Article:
The political thriller film ‘Munich: The Edge of War’ tells the story of British Prime Minister Neville Chamberlain’s attempts at peacefully resolving a situation involving Adolf Hitler’s desired invasion of Czechoslovakia. It is directed by Christian Schwochow (‘Je Suis Karl‘) and uses a blend of fiction and history to craft a compelling narrative.
The story unfolds from the perspective of two young diplomats who work to bring Chamberlain’s attention to an important document. The document is a crucial element of the narrative, and a lot is at stake because of it. If you are wondering about the document’s contents and whereabouts, here’s everything you need to know! SPOILERS AHEAD!
What Is On the Document?
In ‘Munich: The Edge of War,’ Paul von Hartmann is a German diplomat working in the Foreign Ministry. Along with some associates, he is part of a rising resistance against Adolf Hitler, his anti-Jewish sentiments, and the Nazi regime in Germany. Germany is preparing to attack Czechoslovakia to take back the parts that once belonged to the nation. The resistance within the Nazi army sees this as an opportunity to strategically remove Hitler from command. However, they cannot move against him unless he orders the war.
The resistance’s plans are hampered when Hitler puts the invasion on halt and agrees to negotiate with Chamberlain, Benito Mussolini, and Édouard Daladier. The leaders prepare to assemble for the summit. In the meantime, Hartmann’s associate Helen Winter reveals that she possesses a critical document. At the peace negotiations, Hitler claims only to want the land that rightfully belongs to Germany. He also expresses no desire to conquer other territories in Europe.
However, the document that Winter holds is a transcript of Hitler’s recent meeting with his inner circle. According to the transcript, Hitler has the ambition of conquering Europe and annexing territories by force. Therefore, the document is crucial in stopping Hitler from waging a continent-wide war.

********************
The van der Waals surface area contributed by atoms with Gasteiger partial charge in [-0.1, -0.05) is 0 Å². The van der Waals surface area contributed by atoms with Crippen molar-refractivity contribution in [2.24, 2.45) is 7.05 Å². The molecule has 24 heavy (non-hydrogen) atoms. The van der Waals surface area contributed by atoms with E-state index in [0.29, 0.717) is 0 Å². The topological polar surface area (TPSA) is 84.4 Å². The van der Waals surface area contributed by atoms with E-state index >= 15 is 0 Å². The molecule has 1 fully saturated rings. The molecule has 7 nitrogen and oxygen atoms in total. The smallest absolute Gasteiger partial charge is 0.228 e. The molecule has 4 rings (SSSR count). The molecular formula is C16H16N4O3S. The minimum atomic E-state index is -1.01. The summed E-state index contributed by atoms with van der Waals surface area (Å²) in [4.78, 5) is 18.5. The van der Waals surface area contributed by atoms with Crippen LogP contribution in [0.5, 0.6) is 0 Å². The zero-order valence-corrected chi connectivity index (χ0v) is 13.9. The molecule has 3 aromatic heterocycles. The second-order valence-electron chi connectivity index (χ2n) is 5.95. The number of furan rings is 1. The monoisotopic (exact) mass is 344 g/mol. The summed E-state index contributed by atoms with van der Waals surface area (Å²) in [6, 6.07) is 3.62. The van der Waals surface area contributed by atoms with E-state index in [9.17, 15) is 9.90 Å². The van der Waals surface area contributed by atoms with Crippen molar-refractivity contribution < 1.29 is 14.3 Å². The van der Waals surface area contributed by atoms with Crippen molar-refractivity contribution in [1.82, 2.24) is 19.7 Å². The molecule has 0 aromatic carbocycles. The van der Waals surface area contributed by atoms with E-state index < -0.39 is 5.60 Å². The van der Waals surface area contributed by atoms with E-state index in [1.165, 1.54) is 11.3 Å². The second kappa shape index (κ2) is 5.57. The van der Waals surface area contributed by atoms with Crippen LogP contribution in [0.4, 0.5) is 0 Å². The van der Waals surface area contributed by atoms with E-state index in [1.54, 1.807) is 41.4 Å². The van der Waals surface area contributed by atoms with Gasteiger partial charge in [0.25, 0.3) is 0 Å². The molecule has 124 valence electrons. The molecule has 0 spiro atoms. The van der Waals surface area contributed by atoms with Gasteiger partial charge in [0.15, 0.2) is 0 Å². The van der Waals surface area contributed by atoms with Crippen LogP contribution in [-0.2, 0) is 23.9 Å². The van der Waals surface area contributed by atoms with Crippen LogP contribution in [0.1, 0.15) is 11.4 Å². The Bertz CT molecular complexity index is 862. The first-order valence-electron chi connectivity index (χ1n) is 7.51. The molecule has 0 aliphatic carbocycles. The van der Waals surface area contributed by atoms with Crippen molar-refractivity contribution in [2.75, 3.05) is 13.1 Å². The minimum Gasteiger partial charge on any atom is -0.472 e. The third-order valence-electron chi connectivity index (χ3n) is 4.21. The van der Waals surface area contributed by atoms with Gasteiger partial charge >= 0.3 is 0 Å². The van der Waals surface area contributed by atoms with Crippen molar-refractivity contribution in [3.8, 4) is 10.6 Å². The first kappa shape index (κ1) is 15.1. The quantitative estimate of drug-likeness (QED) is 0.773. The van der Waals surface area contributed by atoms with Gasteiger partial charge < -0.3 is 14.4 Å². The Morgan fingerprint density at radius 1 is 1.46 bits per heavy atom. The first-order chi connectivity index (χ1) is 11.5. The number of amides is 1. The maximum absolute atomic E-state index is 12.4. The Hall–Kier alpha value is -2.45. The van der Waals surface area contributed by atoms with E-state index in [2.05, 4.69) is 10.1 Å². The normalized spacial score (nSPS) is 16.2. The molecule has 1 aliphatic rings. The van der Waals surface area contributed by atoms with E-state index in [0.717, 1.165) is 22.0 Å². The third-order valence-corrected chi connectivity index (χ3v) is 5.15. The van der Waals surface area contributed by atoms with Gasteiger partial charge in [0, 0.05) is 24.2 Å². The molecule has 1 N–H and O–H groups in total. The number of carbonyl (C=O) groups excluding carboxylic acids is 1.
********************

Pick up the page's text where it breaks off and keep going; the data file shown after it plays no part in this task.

Where Is the Document in the End?
After obtaining the document from Winter, Hartmann plans to show it to Chamberlain in hopes of putting an end to Hitler’s charade. He carries the document to Munich but, on the train, realizes that he is being tracked. Hartmann carefully smuggles the document past his former classmate and current Nazi soldier, Franz Sauer. Hartmann finds the right opportunity and hands over the document to Legat. Later, Legat manages to share the document with Chamberlain and convinces the Prime Minister to speak with Hartmann. However, Chamberlain remains unconvinced by Hartmann’s claims. Nonetheless, Legat promises to share the document with other authorities back in his homeland.
During the film’s climax, Sauer tracks down the document to Legat. He searches through Legat’s stuff and beats up the diplomat. Sauer’s actions convince Legat that the soldier has found the document. When Legat reaches Hitler’s place with Chamberlain, he warns Hartmann that the document has been discovered. Thus, Hartmann’s life is endangered. However, in a surprising turn of events, viewers learn that Joan (the receptionist of the hotel where Legat is staying) works for the British Foreign Ministry.
She successfully removed the document from Legat’s possessions, thereby protecting Hartmann’s cover as a translator and saving his life. In the end, Joan hands over the document to Legat. However, the document has served its narrative purpose by this time and is not of much use. Eventually, the document’s contents are proven authentic as Hitler triggers the Second World War and plunges the continent into chaos. The document symbolizes the importance of quality intelligence during the era of political instability in Europe.